The Hopeful Demise of Proposition 8

Proposition 8 was a California ballot initiative that was passed on November 4, 2008; the very same night that Barack Obama was first elected President.  The crowning achievement of electing our first African-American President was sharply contrasted by this ballot measure that stripped same-sex couples of their constitutional right to marry.  The passage of Proposition 8 amended the California state constitution to read, “only marriage between a man and a woman is valid or recognized in the state of California.”  By limiting marriage to heterosexual couples, the measure overturned a California state supreme court decision which held that same-sex couples had a constitutional right to marry.  In re: Marriage Cases (2008), 43 Cal. 4th 757.

A basic understanding of constitutional law leads one to the conclusion that Proposition 8 cannot stand as it is unconstitutional on its face.  Although communities and states are permitted to enact laws they believe desirable, the constitution required there be at least a legitimate reason for the passage of a law that treats different classes of people differently.  There was no such reason for enacting Proposition 8.

The ballot initiative had only one effect:  it prevents same-sex couples from exercising an important right: the right to use the designation of marriage to describe their relationships.  Nothing more, nothing less.  Therefore, Proposition 8 could not have been enacted to advance California’s interest in childbearing or responsible procreation, for it had no effect on the rights of same-sex couples to raise or have children.  Likewise, Proposition 8 had no effect on religious freedom or on a parent’s rights to control their children’s education.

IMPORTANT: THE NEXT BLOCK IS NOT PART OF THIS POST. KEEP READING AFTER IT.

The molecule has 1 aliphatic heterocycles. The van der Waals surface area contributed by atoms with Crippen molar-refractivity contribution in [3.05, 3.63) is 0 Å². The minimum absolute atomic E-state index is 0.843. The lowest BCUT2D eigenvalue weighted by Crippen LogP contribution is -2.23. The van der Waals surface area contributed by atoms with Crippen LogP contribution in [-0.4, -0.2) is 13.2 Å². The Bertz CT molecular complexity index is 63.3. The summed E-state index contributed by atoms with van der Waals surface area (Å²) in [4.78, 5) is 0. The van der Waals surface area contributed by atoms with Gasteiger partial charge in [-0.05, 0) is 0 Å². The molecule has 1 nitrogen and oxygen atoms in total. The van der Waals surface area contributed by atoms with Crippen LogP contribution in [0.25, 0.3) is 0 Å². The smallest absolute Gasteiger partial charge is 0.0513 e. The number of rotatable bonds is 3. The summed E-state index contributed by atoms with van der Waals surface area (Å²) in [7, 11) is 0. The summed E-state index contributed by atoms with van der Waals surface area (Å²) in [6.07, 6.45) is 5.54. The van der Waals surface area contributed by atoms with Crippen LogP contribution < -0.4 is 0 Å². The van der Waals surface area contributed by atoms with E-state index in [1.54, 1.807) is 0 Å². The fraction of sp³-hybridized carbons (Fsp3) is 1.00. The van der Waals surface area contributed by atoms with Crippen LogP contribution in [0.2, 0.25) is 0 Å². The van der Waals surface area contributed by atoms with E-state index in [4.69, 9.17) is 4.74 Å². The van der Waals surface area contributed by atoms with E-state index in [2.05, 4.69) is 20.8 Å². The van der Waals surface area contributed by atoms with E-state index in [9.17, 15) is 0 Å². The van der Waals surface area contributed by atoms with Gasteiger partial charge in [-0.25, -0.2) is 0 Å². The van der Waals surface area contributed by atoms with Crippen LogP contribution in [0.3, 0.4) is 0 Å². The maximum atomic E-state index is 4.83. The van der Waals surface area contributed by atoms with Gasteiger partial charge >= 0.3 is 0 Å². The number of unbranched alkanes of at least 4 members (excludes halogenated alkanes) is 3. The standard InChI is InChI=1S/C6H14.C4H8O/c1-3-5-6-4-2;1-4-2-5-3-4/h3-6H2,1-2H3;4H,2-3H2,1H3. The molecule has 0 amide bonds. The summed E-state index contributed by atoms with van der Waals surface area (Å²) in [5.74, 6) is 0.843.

A U.S. District Court and a Federal Appellate Court have both ruled that Proposition 8 is unconstitutional, albeit on different grounds.  The District Court held that the initiative deprives homosexuals of their fundamental right to marry as guaranteed by the due process clause.  The Appellate Court determined that Proposition 8 was unconstitutional because it “took away” the right of state-sponsored marriage to homosexual couples while allowing heterosexual couples that time honored status.  See Perry v. Brown, 671 F.3d 1052 (9th Cir. 2012).

It is important to note that the 9th Circuit did not specifically find that same-sex couples have a fundamental right to marry.  Rather, the Court held that the voters of the state could not add to their constitution a clause that targeted a specific minority group.  This is a very subtle distinction, but one of great importance.

The proponents of Proposition 8 have petitioned the U.S. Supreme Court to hear the case and determine its constitutionality.  As of this writing, the U.S. Supreme Court has not decided whether it will accept the case for review.  If the matter is accepted, the Court will hold a hearing in the spring and render a decision by the end of June 2013.  If the Supreme Court declines to hear the case, however, the federal Appellate Court’s decision will stand which ruled Proposition 8 unconstitutional.  This would allow for the commencement of same-sex marriage in California within days of the Court’s decision not to hear the case.

In the near future, the U.S. Supreme Court must take up same-sex marriage and determine that this is a fundamental right.  Leaving such a significant civil rights issue to the voters and politicians is an affront to the constitution and the need to protect the rights of minority groups n this country.


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